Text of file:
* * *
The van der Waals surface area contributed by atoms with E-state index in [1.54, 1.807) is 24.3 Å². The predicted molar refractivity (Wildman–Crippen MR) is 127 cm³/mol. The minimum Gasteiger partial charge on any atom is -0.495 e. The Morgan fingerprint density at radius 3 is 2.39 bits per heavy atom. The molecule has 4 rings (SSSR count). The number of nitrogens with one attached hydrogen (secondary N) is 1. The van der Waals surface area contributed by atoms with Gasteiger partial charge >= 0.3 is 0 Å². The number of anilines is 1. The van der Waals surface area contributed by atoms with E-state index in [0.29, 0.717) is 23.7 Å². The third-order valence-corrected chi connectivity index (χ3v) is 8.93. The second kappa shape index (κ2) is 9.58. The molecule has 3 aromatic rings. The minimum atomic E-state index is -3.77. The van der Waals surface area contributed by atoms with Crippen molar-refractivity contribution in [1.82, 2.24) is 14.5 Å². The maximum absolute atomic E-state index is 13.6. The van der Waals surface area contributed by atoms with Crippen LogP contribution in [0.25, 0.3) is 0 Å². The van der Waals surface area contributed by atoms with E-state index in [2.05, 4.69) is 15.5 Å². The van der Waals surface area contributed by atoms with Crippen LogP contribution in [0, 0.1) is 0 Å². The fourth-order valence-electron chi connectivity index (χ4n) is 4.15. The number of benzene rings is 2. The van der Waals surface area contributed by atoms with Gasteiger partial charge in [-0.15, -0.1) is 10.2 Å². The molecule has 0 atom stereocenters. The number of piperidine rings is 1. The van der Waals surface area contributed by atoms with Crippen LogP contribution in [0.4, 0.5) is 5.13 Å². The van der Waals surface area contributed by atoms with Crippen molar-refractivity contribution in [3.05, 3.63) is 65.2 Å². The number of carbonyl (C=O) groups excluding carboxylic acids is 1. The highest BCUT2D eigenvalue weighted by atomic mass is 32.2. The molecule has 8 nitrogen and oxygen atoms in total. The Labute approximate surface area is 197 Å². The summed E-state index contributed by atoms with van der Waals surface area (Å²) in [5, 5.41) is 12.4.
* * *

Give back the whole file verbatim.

The van der Waals surface area contributed by atoms with E-state index in [1.54, 1.807) is 24.3 Å². The predicted molar refractivity (Wildman–Crippen MR) is 127 cm³/mol. The minimum Gasteiger partial charge on any atom is -0.495 e. The Morgan fingerprint density at radius 3 is 2.39 bits per heavy atom. The molecule has 4 rings (SSSR count). The number of nitrogens with one attached hydrogen (secondary N) is 1. The van der Waals surface area contributed by atoms with Gasteiger partial charge >= 0.3 is 0 Å². The number of anilines is 1. The van der Waals surface area contributed by atoms with E-state index in [0.29, 0.717) is 23.7 Å². The third-order valence-corrected chi connectivity index (χ3v) is 8.93. The second kappa shape index (κ2) is 9.58. The molecule has 3 aromatic rings. The minimum atomic E-state index is -3.77. The van der Waals surface area contributed by atoms with Crippen molar-refractivity contribution in [1.82, 2.24) is 14.5 Å². The maximum absolute atomic E-state index is 13.6. The van der Waals surface area contributed by atoms with Crippen LogP contribution in [0.25, 0.3) is 0 Å². The van der Waals surface area contributed by atoms with E-state index in [2.05, 4.69) is 15.5 Å². The van der Waals surface area contributed by atoms with Crippen LogP contribution in [0, 0.1) is 0 Å². The fourth-order valence-electron chi connectivity index (χ4n) is 4.15. The number of benzene rings is 2. The van der Waals surface area contributed by atoms with Gasteiger partial charge in [-0.15, -0.1) is 10.2 Å². The molecule has 0 atom stereocenters. The number of piperidine rings is 1. The van der Waals surface area contributed by atoms with Crippen LogP contribution in [0.4, 0.5) is 5.13 Å². The van der Waals surface area contributed by atoms with Crippen molar-refractivity contribution in [3.05, 3.63) is 65.2 Å². The number of carbonyl (C=O) groups excluding carboxylic acids is 1. The highest BCUT2D eigenvalue weighted by atomic mass is 32.2. The molecule has 8 nitrogen and oxygen atoms in total. The Labute approximate surface area is 197 Å². The summed E-state index contributed by atoms with van der Waals surface area (Å²) in [5, 5.41) is 12.4.